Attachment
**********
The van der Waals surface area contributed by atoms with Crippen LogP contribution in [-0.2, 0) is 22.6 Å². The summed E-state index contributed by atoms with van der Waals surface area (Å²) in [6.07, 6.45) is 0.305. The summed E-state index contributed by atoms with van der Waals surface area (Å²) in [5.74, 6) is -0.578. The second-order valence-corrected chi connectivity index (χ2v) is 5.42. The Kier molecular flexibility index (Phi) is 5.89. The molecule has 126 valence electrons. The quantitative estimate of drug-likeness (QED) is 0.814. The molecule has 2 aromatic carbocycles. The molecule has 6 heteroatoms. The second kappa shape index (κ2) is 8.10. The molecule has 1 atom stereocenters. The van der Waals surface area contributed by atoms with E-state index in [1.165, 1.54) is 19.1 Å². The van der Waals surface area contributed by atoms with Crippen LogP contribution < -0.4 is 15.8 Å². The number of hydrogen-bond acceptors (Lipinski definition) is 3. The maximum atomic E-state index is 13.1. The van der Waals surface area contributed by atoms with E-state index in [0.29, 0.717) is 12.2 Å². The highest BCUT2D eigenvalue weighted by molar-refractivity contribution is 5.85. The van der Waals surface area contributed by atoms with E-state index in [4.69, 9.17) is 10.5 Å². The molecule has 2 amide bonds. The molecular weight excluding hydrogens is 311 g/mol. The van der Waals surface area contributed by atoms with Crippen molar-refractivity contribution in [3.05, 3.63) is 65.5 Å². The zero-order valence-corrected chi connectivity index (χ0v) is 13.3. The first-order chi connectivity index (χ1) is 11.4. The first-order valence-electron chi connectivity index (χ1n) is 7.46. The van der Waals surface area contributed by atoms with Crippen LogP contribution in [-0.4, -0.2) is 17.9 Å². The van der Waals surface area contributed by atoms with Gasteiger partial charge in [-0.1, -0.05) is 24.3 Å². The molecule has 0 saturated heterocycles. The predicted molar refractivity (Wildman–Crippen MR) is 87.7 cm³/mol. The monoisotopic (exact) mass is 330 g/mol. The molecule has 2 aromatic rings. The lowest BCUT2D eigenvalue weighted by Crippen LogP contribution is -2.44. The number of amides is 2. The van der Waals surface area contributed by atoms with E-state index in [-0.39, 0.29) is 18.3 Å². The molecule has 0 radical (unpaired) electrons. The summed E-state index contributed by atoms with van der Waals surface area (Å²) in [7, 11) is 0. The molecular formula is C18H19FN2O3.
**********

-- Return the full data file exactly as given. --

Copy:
The van der Waals surface area contributed by atoms with Crippen LogP contribution in [-0.2, 0) is 22.6 Å². The summed E-state index contributed by atoms with van der Waals surface area (Å²) in [6.07, 6.45) is 0.305. The summed E-state index contributed by atoms with van der Waals surface area (Å²) in [5.74, 6) is -0.578. The second-order valence-corrected chi connectivity index (χ2v) is 5.42. The Kier molecular flexibility index (Phi) is 5.89. The molecule has 126 valence electrons. The quantitative estimate of drug-likeness (QED) is 0.814. The molecule has 2 aromatic carbocycles. The molecule has 6 heteroatoms. The second kappa shape index (κ2) is 8.10. The molecule has 1 atom stereocenters. The van der Waals surface area contributed by atoms with E-state index in [1.165, 1.54) is 19.1 Å². The van der Waals surface area contributed by atoms with Crippen LogP contribution < -0.4 is 15.8 Å². The number of hydrogen-bond acceptors (Lipinski definition) is 3. The maximum atomic E-state index is 13.1. The van der Waals surface area contributed by atoms with E-state index in [0.29, 0.717) is 12.2 Å². The highest BCUT2D eigenvalue weighted by molar-refractivity contribution is 5.85. The van der Waals surface area contributed by atoms with E-state index in [4.69, 9.17) is 10.5 Å². The molecule has 2 amide bonds. The molecular weight excluding hydrogens is 311 g/mol. The van der Waals surface area contributed by atoms with Crippen molar-refractivity contribution in [3.05, 3.63) is 65.5 Å². The zero-order valence-corrected chi connectivity index (χ0v) is 13.3. The first-order chi connectivity index (χ1) is 11.4. The first-order valence-electron chi connectivity index (χ1n) is 7.46. The van der Waals surface area contributed by atoms with Crippen LogP contribution in [-0.4, -0.2) is 17.9 Å². The van der Waals surface area contributed by atoms with Gasteiger partial charge in [-0.1, -0.05) is 24.3 Å². The molecule has 0 saturated heterocycles. The predicted molar refractivity (Wildman–Crippen MR) is 87.7 cm³/mol. The monoisotopic (exact) mass is 330 g/mol. The molecule has 2 aromatic rings. The lowest BCUT2D eigenvalue weighted by Crippen LogP contribution is -2.44. The number of amides is 2. The van der Waals surface area contributed by atoms with E-state index in [-0.39, 0.29) is 18.3 Å². The molecule has 0 radical (unpaired) electrons. The summed E-state index contributed by atoms with van der Waals surface area (Å²) in [7, 11) is 0. The molecular formula is C18H19FN2O3.